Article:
We’re always trying to find new ways to cut our food waste here at Green Action Centre. Households contribute more than 20% of our country’s food waste, meaning that the choices I make in the home can have a big impact on greenhouse gas emissions (and my wallet). If you’re a “typical Canadian family” of four, you spend $1,200 a year on food that goes in the garbage (or hopefully, the compost). While I am a dedicated composter, too many things that could have been eaten still end up in the bin. I find myself playing freezer Jenga trying to jam in another FlashFood deal before it goes bad. So, I’ve decided to try a challenge for January: I’m calling it a “Pantry challenge”. I am severely limiting how much I will spend on food for the month, and focusing on eating what I have. Otherwise, it will eventually go bad and get thrown out! Respecting our Earth means respecting the hard-won produce harvested from plants and from the animals we raise or hunt.
Will you join me in doing a pantry challenge this January 2021?
(but make it your own!) Do it for a week, a month, two months: whatever works for you. If you have a lot of food stored up, go longer; if you’re in a small apartment and just have a fridge freezer, for example, a week might be more than enough. Set your budget to a level that you can afford and maintain. Here’s how I’m setting up my pantry challenge.
- Meal plan using what I have in the house
- Start with the most perishable items and use them up first
- Purchase primarily fresh items that won’t last the full month: milk, eggs, fresh produce, bread
- Set a budget: Choose a budget that will allow you to get what you need (in my case, milk for the baby is a need!), but will make you look to your pantry/fridge/freezer first. I’m using a combination of a weekly goal and an overall monthly budget.
How to Be Successful in Your Pantry Challenge
- Don’t go shopping frequently. It’s so tempting to pick up good deals and sales and delicious-looking items when you’re in the store. Grocery stores spend a lot of money to figure out how to make their produce the most appealing for you, and we’re grateful that they supply the nourishment we need. But, most of us have trouble resisting! So, try to shop no more than once a week or less during your pantry challenge.
- Shop with a list when you go. First make a meal plan (new to meal planning? Here’s one guide on how-to), then figure out what else you need to finish off the plan, then write your list. It helps to organize it by section in the store! If you’re shopping online for pickup or delivery, it’s even easier to resist temptations and track your budget.
- Don’t be afraid of leftovers. Whether you’re just heating them back up to eat as-is or making a new concoction, leftovers are key to pantry challenge success. I find reheating in the microwave convenient, but often leftovers don’t taste as good that way as if you used the oven (or more efficiently, toaster oven), or the stovetop.
- Use recipe-finding tools. There’s a lot of recipe-finding/building tools on the internet to help you figure out what you can make from the weird combination of ingredients you’re trying to use up! Examples include the Advanced search function on AllRecipes.com and Supercook.com. You just input what’s in your fridge/freezer/pantry and it generates a list of recipe ideas!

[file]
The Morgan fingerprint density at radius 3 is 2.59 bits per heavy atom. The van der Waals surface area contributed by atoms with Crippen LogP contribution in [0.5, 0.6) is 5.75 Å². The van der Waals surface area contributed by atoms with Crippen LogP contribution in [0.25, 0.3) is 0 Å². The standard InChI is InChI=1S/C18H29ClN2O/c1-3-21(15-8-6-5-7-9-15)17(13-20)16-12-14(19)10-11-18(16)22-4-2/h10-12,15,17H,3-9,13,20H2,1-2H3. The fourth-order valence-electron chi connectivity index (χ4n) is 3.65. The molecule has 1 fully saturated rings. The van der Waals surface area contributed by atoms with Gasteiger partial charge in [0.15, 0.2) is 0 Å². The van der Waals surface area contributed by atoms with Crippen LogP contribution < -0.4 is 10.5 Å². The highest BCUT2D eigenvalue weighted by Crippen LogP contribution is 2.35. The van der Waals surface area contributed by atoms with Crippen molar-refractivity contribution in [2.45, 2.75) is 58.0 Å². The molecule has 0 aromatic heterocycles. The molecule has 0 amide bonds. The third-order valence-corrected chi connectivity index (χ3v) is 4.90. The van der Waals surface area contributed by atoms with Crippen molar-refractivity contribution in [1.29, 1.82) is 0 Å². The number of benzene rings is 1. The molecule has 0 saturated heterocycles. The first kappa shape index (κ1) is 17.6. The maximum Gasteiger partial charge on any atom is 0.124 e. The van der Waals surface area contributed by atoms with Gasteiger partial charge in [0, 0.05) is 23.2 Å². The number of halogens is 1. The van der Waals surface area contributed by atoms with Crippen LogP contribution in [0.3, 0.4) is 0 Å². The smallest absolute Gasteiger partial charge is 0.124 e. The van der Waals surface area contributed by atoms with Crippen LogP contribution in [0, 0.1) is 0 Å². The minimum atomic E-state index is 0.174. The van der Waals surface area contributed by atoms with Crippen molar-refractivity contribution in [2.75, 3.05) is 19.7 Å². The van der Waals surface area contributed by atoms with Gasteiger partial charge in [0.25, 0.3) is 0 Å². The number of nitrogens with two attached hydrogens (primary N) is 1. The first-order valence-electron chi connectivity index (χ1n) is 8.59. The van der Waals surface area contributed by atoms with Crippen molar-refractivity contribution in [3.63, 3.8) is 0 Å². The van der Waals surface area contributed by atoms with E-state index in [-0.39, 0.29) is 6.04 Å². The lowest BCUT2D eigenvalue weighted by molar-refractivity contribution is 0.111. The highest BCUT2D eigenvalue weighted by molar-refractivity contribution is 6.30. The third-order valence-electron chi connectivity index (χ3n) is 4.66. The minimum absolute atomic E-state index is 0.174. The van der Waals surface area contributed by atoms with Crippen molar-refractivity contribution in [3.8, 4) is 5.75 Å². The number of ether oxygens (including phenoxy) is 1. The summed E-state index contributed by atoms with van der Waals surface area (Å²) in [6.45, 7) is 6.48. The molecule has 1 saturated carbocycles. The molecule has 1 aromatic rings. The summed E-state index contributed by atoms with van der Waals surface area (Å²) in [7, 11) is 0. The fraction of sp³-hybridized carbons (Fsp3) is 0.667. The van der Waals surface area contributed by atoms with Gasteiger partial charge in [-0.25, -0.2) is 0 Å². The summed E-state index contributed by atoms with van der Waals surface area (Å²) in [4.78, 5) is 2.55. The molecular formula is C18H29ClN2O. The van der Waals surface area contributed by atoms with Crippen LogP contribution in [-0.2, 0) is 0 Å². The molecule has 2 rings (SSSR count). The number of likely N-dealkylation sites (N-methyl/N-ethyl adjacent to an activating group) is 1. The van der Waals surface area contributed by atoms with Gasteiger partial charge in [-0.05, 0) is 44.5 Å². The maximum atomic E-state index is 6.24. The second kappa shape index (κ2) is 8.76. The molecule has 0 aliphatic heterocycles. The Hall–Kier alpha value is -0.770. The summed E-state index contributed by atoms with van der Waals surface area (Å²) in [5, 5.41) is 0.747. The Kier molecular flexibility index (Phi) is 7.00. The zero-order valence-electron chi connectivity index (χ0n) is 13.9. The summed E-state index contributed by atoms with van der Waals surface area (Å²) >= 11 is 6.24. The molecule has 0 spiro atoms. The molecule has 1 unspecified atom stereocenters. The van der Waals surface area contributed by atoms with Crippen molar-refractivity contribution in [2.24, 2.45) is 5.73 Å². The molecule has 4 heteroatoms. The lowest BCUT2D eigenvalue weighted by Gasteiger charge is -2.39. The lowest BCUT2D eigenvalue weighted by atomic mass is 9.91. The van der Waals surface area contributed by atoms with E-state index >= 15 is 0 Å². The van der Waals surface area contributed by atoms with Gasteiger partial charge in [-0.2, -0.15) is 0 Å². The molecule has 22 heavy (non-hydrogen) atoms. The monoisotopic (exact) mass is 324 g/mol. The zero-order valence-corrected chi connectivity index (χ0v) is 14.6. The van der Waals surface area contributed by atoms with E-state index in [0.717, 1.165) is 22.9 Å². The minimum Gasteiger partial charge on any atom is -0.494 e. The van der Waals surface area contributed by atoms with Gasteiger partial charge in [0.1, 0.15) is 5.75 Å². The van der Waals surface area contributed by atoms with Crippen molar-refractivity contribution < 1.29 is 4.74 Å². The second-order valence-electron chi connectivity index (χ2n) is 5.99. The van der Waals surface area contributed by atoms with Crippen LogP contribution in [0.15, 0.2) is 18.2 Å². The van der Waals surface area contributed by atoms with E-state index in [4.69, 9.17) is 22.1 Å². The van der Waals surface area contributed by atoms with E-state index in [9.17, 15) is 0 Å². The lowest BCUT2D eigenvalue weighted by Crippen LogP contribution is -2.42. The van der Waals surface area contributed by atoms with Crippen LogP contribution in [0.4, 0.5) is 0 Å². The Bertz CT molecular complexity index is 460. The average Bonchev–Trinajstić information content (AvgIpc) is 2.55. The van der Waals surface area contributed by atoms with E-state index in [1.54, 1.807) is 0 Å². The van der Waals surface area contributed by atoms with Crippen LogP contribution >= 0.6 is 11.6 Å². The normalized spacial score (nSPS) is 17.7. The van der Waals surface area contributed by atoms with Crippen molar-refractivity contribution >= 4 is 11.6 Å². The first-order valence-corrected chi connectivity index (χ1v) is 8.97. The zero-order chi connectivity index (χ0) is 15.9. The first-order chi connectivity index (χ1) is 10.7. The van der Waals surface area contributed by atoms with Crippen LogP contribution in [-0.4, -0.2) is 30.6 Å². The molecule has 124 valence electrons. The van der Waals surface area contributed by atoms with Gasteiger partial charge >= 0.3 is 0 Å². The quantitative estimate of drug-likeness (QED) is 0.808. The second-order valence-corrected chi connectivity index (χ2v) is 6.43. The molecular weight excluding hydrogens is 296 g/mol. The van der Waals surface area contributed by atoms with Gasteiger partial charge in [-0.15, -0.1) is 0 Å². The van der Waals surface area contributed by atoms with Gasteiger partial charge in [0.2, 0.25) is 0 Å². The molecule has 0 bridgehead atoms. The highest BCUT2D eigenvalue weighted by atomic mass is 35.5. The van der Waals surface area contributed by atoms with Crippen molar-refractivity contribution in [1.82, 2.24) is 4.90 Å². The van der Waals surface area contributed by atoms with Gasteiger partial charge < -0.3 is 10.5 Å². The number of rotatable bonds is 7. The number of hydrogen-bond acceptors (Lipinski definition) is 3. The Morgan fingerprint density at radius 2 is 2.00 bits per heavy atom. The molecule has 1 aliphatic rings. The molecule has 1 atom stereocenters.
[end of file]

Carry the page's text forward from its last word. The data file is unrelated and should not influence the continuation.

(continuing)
- Focus on the perishables first, then the odds and ends. I’ve ended up with some odds and ends from various cooking projects or friends offloading items onto me. Real examples from my own kitchen include: six manicotti noodles, one and a half boxes of oven-ready lasagne noodles, a jar of mango chutney, a spice pack I thought looked interesting once, turkey sausages I don’t particularly care for, one small piece of halibut, a giant bag of red lentils because I decided six months ago to learn how to eat beans…You get the picture! By starting with the perishable foods, you keep them from going bad. Then use up the odds and ends while you still have lots of “regular” food to use them with.
- Don’t be afraid of substitutions. Maybe ricotta to make stuffed manicotti isn’t in my budget for this week, but they’re just noodles: I could break them up and toss them in broth to make turkey noodle soup, with the blocks of turkey broth I have frozen in my deep freeze (leftover from our Thanksgiving turkey). Here’s one resource to help you think of more substitutions!
- Don’t “stock up” before or after This is psychologically tricky – knowing a pantry challenge is coming up makes me want to ensure I’ve got certain things in the house ahead of time! And, being low on food in the house makes me want to over-buy once the challenge is over. I’m lucky that I grew up in a food-secure household; for those who did not, it may be especially difficult to have less food around in your home. Please modify this challenge as needed to be psychologically safe for you. However, if you have the financial means to buy the food you need as you need it, try to avoid a rebound effect with your food buying!
If you’re struggling to have enough to eat, this isn’t the challenge for you; please connect with resources like Harvest Manitoba which can help you with emergency food. If you’re in Winnipeg, other food-providing organizations include One Just City (through St. Matthew’s Maryland Community Ministry and Oak Table), Agape Table, and Bear Clan. The Facebook group “Mutual Aid Society Winnipeg” can also help you with a hot meal or produce box once a week with no needs assessment, and has opportunities to reach out for additional support as well.